The blend for the 2014 Creative Impulse is 56% Cabernet Sauvignon and 44% Merlot. Deep ruby in color with a complex bouquet of black cherry, cassis, mint, menthol, nutmeg, smoldering incense, and gravel. Multilayered, generous palate with an exquisite texture and a long finish. On the palate notes of black cherry, cassis, black plum, herbes de Provence, mint, tobacco, espresso, gravel, and baking spices. The vibrant, long finish echoes notes of cigar tobacco, leather, cassis, gravel, and herbes de Provence. Refreshing acidity, perfect balance, high palate concentration, and plush, elegant tannins suggest significant aging potential. This wine should reach maturity in 8-10 years, and properly cellared, this wine will gracefully evolve for 20+ years.
In January 2008, I went to my local wine store and bought a bottle of Owen Roe DuBrul Vineyard Cabernet Sauvignon. While I liked the wine, I thought that we could do better – to me, the potential of the fruit wasn’t fully realized. I don’t know why I felt this. I never had DuBrul Vineyard fruit before, and this wine was lovely. It was a visceral reaction – not based on any history of tasting DuBrul fruit or Owen Roe wines.
Up to this point, Billo and I had only made two wines, the 2007 QED and 2007 Prinicipia, and they were both going through malolactic fermentation – we had no idea how they would turn out. Perhaps it was hubris, but I was struck by what I perceived as untapped potential in this wine. So, I called Billo and told him that we needed to get DuBrul fruit. I told him we could make a great wine with it. He was in his second year of his Masters program in viticulture and enology at UC Davis, and as luck would have it, one of his classmates was Kerrie Shiels, daughter of the owners of DuBrul Vineyard, Dr. Hugh and Kathy Shiels. Through her, we got an invite to visit them for Easter Sunday.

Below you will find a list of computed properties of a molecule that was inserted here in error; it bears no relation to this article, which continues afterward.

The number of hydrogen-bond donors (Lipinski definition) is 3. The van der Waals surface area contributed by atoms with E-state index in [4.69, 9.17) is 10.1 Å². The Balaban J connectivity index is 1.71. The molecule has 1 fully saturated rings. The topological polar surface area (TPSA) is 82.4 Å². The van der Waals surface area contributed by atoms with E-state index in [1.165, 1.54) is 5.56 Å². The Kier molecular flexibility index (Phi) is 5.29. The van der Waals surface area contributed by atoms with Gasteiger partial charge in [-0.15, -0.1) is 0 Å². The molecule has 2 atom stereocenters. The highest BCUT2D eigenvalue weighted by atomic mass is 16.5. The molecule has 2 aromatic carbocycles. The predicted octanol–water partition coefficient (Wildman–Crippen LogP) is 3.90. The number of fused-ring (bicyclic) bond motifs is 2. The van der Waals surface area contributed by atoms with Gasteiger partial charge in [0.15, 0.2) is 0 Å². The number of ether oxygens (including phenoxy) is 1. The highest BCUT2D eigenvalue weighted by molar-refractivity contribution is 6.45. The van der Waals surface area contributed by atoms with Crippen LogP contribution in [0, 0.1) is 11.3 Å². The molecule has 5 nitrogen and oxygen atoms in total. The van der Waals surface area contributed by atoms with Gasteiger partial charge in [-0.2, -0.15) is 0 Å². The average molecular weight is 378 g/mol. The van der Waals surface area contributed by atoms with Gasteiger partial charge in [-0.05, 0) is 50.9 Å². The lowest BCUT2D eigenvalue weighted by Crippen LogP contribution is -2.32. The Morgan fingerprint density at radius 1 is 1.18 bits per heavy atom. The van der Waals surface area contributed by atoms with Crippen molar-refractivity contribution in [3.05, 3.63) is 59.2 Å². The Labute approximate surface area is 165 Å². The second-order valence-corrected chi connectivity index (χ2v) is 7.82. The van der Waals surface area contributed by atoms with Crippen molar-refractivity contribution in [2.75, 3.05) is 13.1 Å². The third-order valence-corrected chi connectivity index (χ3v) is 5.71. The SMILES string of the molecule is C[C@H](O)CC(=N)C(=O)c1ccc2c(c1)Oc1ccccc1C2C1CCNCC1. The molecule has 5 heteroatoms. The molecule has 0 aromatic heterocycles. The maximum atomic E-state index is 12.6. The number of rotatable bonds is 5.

I have fond memories of that Easter dinner. The Shiels were wonderful hosts. After tasting some of the DuBrul wines, I said to Dr. Shiels that we would love to get some DuBrul fruit for our production. He flashed a proud smile and said that his vineyard is highly allocated and there is no fruit to sell to us. A couple of days later, Dr. Shiels called Billo: You must have a guardian angel. Someone just canceled their allocation. Would you like some fruit?
Without even knowing which grape varieties were available, I asked Billo to get whatever we could. The varieties were Cabernet Sauvignon and Merlot. With it, we make Creative Impulse. The first Creative Impulse, the 2008, received a perfect rating from Rand Sealey (Review of Washington Wines) and remains one of my top three favorite wines we’ve made.
We have always been strong analytical thinkers and because of that we were pigeon-holed as “left-brain” types. As we got older, we realized that we have a creative side. We didn’t want to be pigeon-holed as “left-brain” any longer. As we developed a passion for wine, we also developed a passion for the creative process. At the intersection of these passions, a creative impulse was bred. Rasa Vineyards was born out of this creative impulse.